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Sustainable Wanderlust
Preserve unique cultures and special places
PHOTO: A shepherd leads his sheep up a remote mountain valley in the Ladakh Himalayas

About the Authentic Voluntourism Blog

The more we travel, the less pristine the world becomes. If travel continues to be unsustainable, we will lose many of the world’s beautiful cultures and natural environments. It doesn’t have to be this way. All of us can take small steps to protect what we set out to explore.

This blog is your expert guide to sustainable (aka good) travel. Discover beautiful places and cultures. Find inspiration from people and organizations making a difference. Get simple tips on how you can become a change maker.

How travel has become unsustainable?

I’m sure you’ve revisited a place and found yourselves disappointed or even heart-broken by the changes. Cultures that have abandoned priceless traditions in favor of selling trinkets. Serenity and grandeur of natural environments that have disappeared under the guise of ‘infrastructure development’. Koh-Samui, Thailand is just one of the sad examples of what happens when tourism is no longer in balance with sustainability.

Credits: 1979 by Robert Mudder (Blog) | 2008 by Soma-Samui.com


What does it take to make tourism sustainable?

All it takes is directed effort, from just a handful of people. Take the Lakshadweep Islands, a small island archipelago off India’s southern coast. They’re just as beautiful as Hawaii or the Maldives, with a fraction of the tourism.I took this photo in December 2008 during peak travel season. My guide and I were the only one around for miles.


A few scientists from the local university, divers, resort staff, travelers and fishermen have come together, in the Lakshadweep Islands to preserve the fragile corals and sea life. Motor boats are restricted in the lagoons. Kayaks are in abundance and free to rent. Infrastructure development is being kept to a minimum. Volunteers and graduate students record data and monitor trends in the environment. The Lakshadweep Islands will be a shining island gem for a long time to come thanks to the efforts of ordinary people and travelers like you.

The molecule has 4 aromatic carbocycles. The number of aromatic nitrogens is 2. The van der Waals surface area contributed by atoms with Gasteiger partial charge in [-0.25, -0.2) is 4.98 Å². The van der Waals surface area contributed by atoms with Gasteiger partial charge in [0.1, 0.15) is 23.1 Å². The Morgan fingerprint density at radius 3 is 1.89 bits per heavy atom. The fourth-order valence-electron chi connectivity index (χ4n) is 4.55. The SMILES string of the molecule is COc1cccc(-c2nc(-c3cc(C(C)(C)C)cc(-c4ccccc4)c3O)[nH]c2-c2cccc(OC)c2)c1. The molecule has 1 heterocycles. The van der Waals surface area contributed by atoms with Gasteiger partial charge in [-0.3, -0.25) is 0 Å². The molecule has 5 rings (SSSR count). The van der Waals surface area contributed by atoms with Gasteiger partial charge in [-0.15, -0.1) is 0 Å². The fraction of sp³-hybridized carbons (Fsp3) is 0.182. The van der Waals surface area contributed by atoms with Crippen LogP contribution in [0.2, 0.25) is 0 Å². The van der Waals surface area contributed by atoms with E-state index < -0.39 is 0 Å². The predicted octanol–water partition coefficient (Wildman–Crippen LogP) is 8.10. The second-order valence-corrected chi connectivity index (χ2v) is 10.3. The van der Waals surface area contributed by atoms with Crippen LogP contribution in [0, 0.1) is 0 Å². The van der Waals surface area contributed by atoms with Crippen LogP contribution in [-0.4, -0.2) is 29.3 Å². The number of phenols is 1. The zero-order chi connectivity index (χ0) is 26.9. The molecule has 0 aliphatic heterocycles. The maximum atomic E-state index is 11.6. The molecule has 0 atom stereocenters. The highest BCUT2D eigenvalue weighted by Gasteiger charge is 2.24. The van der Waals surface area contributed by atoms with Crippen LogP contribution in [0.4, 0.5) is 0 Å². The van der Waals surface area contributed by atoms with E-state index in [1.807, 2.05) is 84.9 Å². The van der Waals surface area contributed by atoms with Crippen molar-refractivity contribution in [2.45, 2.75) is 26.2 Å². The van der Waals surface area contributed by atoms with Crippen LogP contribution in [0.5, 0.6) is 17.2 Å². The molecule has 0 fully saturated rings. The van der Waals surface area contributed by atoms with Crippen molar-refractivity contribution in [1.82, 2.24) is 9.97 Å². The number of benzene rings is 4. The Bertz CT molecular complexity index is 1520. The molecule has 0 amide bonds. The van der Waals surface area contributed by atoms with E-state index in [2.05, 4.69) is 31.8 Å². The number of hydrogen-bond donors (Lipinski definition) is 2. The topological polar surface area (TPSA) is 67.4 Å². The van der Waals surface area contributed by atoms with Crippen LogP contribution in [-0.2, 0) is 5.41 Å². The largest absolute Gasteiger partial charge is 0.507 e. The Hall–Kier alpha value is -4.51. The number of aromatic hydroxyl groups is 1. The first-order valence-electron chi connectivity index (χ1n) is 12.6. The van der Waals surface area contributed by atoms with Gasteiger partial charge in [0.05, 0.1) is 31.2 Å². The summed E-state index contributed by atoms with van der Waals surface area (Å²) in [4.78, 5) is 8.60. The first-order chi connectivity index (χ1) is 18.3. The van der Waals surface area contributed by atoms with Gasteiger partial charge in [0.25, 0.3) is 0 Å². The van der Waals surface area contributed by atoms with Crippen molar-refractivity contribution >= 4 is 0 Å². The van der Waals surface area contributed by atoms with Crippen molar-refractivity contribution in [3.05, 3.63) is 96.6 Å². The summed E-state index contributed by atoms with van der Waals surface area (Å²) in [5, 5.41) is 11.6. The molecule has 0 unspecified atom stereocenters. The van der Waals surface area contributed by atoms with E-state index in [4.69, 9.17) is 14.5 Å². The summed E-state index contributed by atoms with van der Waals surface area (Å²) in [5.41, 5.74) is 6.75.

How the Authentic Voluntourism Blog aims to make a Difference?

  1. Take a single-minded stance on good, aka sustainable, tourism
  2. Highlight beautiful places and cultures in the world that are at risk
  3. Provide tips on how to easily travel sustainably within those places
  4. Share incredible stories of people and Non-Profit organizations that are making a difference
  5. Invite you to actively participate, through various avenues



I am an adventurer. I am still that 16 year old who went for his first trek in the Himalayas and was smitten for life. Initially I was inspired by the raw, majestic beauty of the mountains. Then by the mountain cultures, whose people lived a hard life but appeared far happier than most city folks.

In 2011, I gave up a successful career in Advertising (User Experience and Strategy) to become a social entrepreneur. My venture Always Outbound embodies the 3Ps: Planet, People, Profit. I strongly believe that by actively volunteering in endangered cultures and natural environments we will understand and appreciate the risks they face. This experience will spur us all to become active protectors and change makers.

By taking travelers to some of the most pristine and endangered places on earth, then arranging for their volunteering with local Non-Profits preserving those places, I hope to create evangelists and protectors of tomorrow. This is the core tenet of Always Outbound.
Will you join me?


How YOU can be a Change Maker?

  1. Become a subscriber and push us to keep uncovering remarkable places, cultures, Non-Profits and trips
  2. Share the stories, tips and profiles that you read on this blog
  3. Support people and organizations making a difference
  4. Write for us – have a place you’d love to share or highlight an organization making a difference in an endangered place. We’d love to share it.
  5. Go on a volunteer and vacation trip and make a difference yourself.


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  • Carley mace


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